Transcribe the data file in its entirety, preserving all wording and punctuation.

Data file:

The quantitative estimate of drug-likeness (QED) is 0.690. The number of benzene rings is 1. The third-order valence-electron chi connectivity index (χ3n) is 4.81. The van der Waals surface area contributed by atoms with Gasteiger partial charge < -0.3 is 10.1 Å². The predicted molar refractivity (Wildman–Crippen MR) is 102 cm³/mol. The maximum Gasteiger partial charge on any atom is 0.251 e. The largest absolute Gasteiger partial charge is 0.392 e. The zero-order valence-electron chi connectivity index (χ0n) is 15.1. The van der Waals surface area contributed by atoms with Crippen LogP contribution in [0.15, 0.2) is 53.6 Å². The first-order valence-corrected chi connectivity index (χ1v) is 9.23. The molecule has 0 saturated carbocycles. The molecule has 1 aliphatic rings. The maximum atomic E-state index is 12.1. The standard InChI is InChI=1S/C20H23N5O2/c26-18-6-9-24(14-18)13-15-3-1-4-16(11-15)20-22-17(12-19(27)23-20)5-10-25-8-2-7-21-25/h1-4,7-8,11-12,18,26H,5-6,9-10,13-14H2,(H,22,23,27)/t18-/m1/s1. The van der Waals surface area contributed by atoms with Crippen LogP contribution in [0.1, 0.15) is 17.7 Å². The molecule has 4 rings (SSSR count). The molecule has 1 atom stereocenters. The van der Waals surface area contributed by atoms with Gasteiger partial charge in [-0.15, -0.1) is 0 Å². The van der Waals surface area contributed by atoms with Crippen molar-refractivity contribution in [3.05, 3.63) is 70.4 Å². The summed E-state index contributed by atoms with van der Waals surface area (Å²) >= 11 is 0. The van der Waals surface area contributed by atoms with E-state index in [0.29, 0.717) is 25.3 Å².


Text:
The quantitative estimate of drug-likeness (QED) is 0.690. The number of benzene rings is 1. The third-order valence-electron chi connectivity index (χ3n) is 4.81. The van der Waals surface area contributed by atoms with Gasteiger partial charge < -0.3 is 10.1 Å². The predicted molar refractivity (Wildman–Crippen MR) is 102 cm³/mol. The maximum Gasteiger partial charge on any atom is 0.251 e. The largest absolute Gasteiger partial charge is 0.392 e. The zero-order valence-electron chi connectivity index (χ0n) is 15.1. The van der Waals surface area contributed by atoms with Crippen LogP contribution in [0.15, 0.2) is 53.6 Å². The first-order valence-corrected chi connectivity index (χ1v) is 9.23. The molecule has 0 saturated carbocycles. The molecule has 1 aliphatic rings. The maximum atomic E-state index is 12.1. The standard InChI is InChI=1S/C20H23N5O2/c26-18-6-9-24(14-18)13-15-3-1-4-16(11-15)20-22-17(12-19(27)23-20)5-10-25-8-2-7-21-25/h1-4,7-8,11-12,18,26H,5-6,9-10,13-14H2,(H,22,23,27)/t18-/m1/s1. The van der Waals surface area contributed by atoms with Crippen LogP contribution in [0.1, 0.15) is 17.7 Å². The molecule has 4 rings (SSSR count). The molecule has 1 atom stereocenters. The van der Waals surface area contributed by atoms with Gasteiger partial charge in [-0.15, -0.1) is 0 Å². The van der Waals surface area contributed by atoms with Crippen molar-refractivity contribution in [3.05, 3.63) is 70.4 Å². The summed E-state index contributed by atoms with van der Waals surface area (Å²) >= 11 is 0. The van der Waals surface area contributed by atoms with E-state index in [0.29, 0.717) is 25.3 Å².